Pathfinder 2 Previews Run The Gauntlet
  • Pathfinder 2 Previews Run The Gauntlet


    Paizo released a few more teases about Pathfinder 2 on their Friday blog post about the upcoming game. In previous previews we saw some art and actual mechanics, but in this preview we're seeing more hints than reveals. Most of the hints have been for information previously given out in their blog posts, so let's looks at a few things.


    "The Fighter Class Preview previewed several fighter feats and class features, but one thing it didn't mention was fighters' ability to string together attacks to make powerful combinations. They do this through abilities that let them Fan attack or press the offensive—abilities with the open trait must come before any other attacks, and those with the press trait must come after you've already made an attack. Fighters can also enter stances, which are one of the most common types of open abilities, and grant various powerful benefits for the duration of the encounter or until you enter another stance." This is an interesting reveal that speaks to a big change in the capabilities of The Fighter class in the game. Obviously we don't yet know what this means mechanically for the class. Will this be a special class ability? Will there be special chains of feats? "Fighters can also enter stances, which are one of the most common types of open abilities, and grant various powerful benefits for the duration of the encounter or until you enter another stance."

    However it does work out for the Fighter, it sounds like this is something that will add complexity to combat. Are these abilities something that will always happen with the Fighter, or does a player have to remember and opt-in/activate the ability?

    For the Cleric there was this interesting reveal: "The Cleric Class Preview already included unity, but the Family domain also has the basic power soothing words, which dispels emotion effects on a target; this is actually extremely strong because as a power, it's always heightened to your highest possible level. This means it's quite tricky to keep up emotion effects on a Family cleric's allies, and you'll probably never need to prepare remove fear. Might has two options that are really good for heavily armored and high-Strength clerics. The basic power athletic exploit lets you ignore your armor's check penalty and movement speed reduction when you really need to, and enduring might is a reaction that reduces damage based on your Strength modifier and your cleric level."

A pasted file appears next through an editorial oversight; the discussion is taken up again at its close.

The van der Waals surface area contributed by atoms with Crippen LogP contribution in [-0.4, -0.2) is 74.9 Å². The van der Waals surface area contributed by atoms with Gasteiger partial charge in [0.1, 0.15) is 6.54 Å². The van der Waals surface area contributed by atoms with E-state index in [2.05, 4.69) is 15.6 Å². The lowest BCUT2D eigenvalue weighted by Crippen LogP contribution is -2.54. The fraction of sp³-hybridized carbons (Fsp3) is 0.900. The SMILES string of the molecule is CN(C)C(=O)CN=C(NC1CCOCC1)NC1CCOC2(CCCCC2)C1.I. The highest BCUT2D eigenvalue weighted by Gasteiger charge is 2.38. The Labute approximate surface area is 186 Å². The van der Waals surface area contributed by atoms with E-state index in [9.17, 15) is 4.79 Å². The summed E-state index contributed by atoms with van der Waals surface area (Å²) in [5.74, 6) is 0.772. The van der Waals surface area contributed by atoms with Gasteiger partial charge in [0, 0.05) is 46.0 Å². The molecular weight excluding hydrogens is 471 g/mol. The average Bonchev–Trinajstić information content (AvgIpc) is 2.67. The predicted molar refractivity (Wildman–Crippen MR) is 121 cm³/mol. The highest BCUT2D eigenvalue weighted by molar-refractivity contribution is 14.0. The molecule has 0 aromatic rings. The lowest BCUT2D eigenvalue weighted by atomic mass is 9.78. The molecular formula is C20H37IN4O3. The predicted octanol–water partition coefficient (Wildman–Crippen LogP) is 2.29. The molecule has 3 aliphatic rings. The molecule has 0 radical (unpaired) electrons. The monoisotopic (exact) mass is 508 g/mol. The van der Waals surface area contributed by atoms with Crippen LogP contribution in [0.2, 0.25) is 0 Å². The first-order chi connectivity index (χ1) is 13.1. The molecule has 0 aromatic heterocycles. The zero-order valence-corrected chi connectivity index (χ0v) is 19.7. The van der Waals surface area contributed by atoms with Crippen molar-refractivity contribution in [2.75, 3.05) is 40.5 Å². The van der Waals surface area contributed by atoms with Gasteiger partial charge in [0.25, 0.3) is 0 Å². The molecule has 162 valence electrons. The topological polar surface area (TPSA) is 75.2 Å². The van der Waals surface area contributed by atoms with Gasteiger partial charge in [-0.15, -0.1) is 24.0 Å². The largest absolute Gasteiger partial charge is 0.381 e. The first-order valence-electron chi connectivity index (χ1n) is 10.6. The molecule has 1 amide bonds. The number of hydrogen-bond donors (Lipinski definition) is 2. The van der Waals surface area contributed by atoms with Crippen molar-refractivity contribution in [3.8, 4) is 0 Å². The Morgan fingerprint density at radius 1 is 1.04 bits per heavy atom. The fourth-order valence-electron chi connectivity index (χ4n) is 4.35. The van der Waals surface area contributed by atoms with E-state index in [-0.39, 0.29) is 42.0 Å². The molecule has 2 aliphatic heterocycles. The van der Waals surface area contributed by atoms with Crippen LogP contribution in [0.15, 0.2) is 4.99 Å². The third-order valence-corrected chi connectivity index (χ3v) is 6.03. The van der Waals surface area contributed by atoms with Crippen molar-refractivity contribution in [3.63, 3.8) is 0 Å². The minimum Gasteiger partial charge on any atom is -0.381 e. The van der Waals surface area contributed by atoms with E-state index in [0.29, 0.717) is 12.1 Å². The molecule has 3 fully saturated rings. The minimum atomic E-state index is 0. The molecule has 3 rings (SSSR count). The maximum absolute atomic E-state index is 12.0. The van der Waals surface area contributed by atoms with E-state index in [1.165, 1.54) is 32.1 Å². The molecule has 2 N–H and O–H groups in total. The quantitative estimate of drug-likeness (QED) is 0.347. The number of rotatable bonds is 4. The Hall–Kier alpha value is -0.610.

It sounds like there's going to be a wider buffet of abilities that are available to the cleric class as well.

    And then there were the reveals about the Rogue: "One thing about the rogue that's different than in Pathfinder First Edition is the rogue's focus on slippery mental defenses. In addition to the Cognitive Loophole feat mentioned in her preview blog, the rogue gains the slippery mind ability, which makes her a master at Will saves. Add in double debilitation, the ability to apply two debilitations to a foe at once, and you have a good sense of the rogue's odd-level features. But there are so many feats still hiding in the shadows. While the first blog focused on ways to get sneak attack, the rogue also has some fun ways to play with the action economy, including drawing and attacking with a weapon as a single action, or Stepping and Striking at a -1 penalty with the same action (in either order, perfect for flanking, entering reach, or forcing your foe to take an action to reach you). The rogue also has a pair of feats that allow her to poison weapons more easily, keep her poisons from being wasted, and create a bunch of doses of a very simple poison for free each day (this also works great with an alchemist on the team to make some really powerful poison for free every day). For those interested in traps, you can gain Trap Finder, which makes finding even the most devious traps easier and protects you against them, and Delay Trap, which can give you the time you need to escape the area when you accidentally set off a trap. However, unlike in Pathfinder First Edition, engaging with traps as a rogue is your choice."